“This campaign faced an onslaught of outside money—over $7 million just in negative ads against me, to define my character, to have you believe that I’m unfit for public office because of parking tickets and speeding tickets, and the time I smoked pot when I was 18 years old,” he said.
“I think about how we responded to that and it’s the only way that people in my life have ever responded to anything,” Radinovich added, saying he will “never forget” the supporters who came to “his defense.”
DFL unseats two Republicans
The DFL, meanwhile, flipped two Republican seats—Minnesota’s Second Congressional District, and Minnesota’s Third Congressional District, unseating Rep. Jason Lewis (R-MN-02) and Rep. Erik Paulsen (R-MN-03), respectively.
Craig and Lewis first faced off in 2016 for the seat, though Lewis won by just two percent of the vote. This time, however, Lewis faced a wave of outside spending for Craig, making the race the second most expensive in the state at a combined $7.2 million raised.
“Up against a ‘green wave’ of campaign cash, I’m very proud of our team effort in MN-02. We put a heck of a dent in liberalism overturning much of the Obama legacy in just two short years,” Lewis tweeted Wednesday morning. “I remain grateful for all the support and I was glad to play a part.”
Up against a 'green wave' of campaign cash, I'm very proud of our team effort in #mn02. We put a heck of a dent in liberalism overturning much of the Obama legacy in just two short years. I remain grateful for all the support and I was glad to play a part.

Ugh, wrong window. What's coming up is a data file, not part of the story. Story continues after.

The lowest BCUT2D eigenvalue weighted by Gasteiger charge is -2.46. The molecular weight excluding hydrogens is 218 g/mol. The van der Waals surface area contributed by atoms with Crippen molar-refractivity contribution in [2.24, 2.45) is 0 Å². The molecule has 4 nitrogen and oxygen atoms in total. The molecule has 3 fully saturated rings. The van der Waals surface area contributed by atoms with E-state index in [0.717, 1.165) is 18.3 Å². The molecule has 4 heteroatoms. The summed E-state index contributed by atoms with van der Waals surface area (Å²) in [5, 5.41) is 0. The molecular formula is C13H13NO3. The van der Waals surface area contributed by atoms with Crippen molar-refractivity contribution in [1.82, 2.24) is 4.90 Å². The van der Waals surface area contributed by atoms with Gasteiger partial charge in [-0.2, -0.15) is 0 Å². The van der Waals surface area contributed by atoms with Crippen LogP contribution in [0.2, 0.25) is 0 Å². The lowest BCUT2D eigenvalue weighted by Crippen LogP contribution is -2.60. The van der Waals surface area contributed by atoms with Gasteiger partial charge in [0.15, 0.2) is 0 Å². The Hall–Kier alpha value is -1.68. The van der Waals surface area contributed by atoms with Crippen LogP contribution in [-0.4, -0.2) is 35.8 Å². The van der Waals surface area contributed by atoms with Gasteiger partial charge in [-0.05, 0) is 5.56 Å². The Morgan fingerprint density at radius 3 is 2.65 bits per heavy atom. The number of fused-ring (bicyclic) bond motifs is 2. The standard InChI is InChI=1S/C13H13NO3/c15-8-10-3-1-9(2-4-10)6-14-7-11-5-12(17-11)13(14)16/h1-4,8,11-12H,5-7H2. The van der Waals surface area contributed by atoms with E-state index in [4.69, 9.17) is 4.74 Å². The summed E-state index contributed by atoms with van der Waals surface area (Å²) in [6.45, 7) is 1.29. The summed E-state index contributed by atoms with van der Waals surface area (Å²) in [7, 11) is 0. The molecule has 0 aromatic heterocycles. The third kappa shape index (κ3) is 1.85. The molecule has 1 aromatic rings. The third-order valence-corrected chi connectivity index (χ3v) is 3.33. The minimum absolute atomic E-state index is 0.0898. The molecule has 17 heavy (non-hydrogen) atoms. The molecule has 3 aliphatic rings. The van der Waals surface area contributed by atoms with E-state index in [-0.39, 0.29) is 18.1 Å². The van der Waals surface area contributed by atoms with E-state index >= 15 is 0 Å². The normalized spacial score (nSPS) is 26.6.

— Jason Lewis (@Jason2CD) November 7, 2018
Craig said that “she knew from the beginning that this campaign was special,” saying everywhere she and her campaign went “folks showed up to discuss their hopes for the future.”
“From parades to canvass kick-offs to small business visits, I’ll always be grateful and will carry these stories with me to Congress,” she added.
We knew from the beginning that this campaign was special. Everywhere we went, folks showed up to discuss their hopes for the future. From parades to canvass kick-offs to small business visits, I’ll always be grateful and will carry these stories with me to Congress. #TeamAngie pic.twitter.com/PqdWxeSP6n
— Angie Craig (@AngieCraigMN) November 7, 2018
In Minnesota’s Third District, the race was called early for Phillips, who unseated the long-time incumbent at 55 percent to 44 percent, making it one of the most significant wins for the DFL of the night.
Democrat Collin Peterson, meanwhile, managed to hang on to his seat in Minnesota’s Seventh Congressional District and narrowly defeated Republican Dave Hughes to serve a fifteenth term in Congress.
State Rep. Ilhan Omar (D-Minneapolis) pulled off a resounding defeat over Republican Jennifer Zielinski in the Democratic stronghold of Minnesota’s Fifth Congressional District and won a staggering 78 percent of the vote. Omar, who was on stage with Keith Ellison after his victory in Minnesota’s attorney general race, will succeed Ellison in the district as the first Somali-American member of Congress.
Both Republican Tom Emmer and Democrat Betty McCollum won their reelection bids, extending Republican control of Minnesota’s Sixth District and Democratic control of Minnesota’s Fourth District. In total, the DFL won five of eight congressional districts in Minnesota.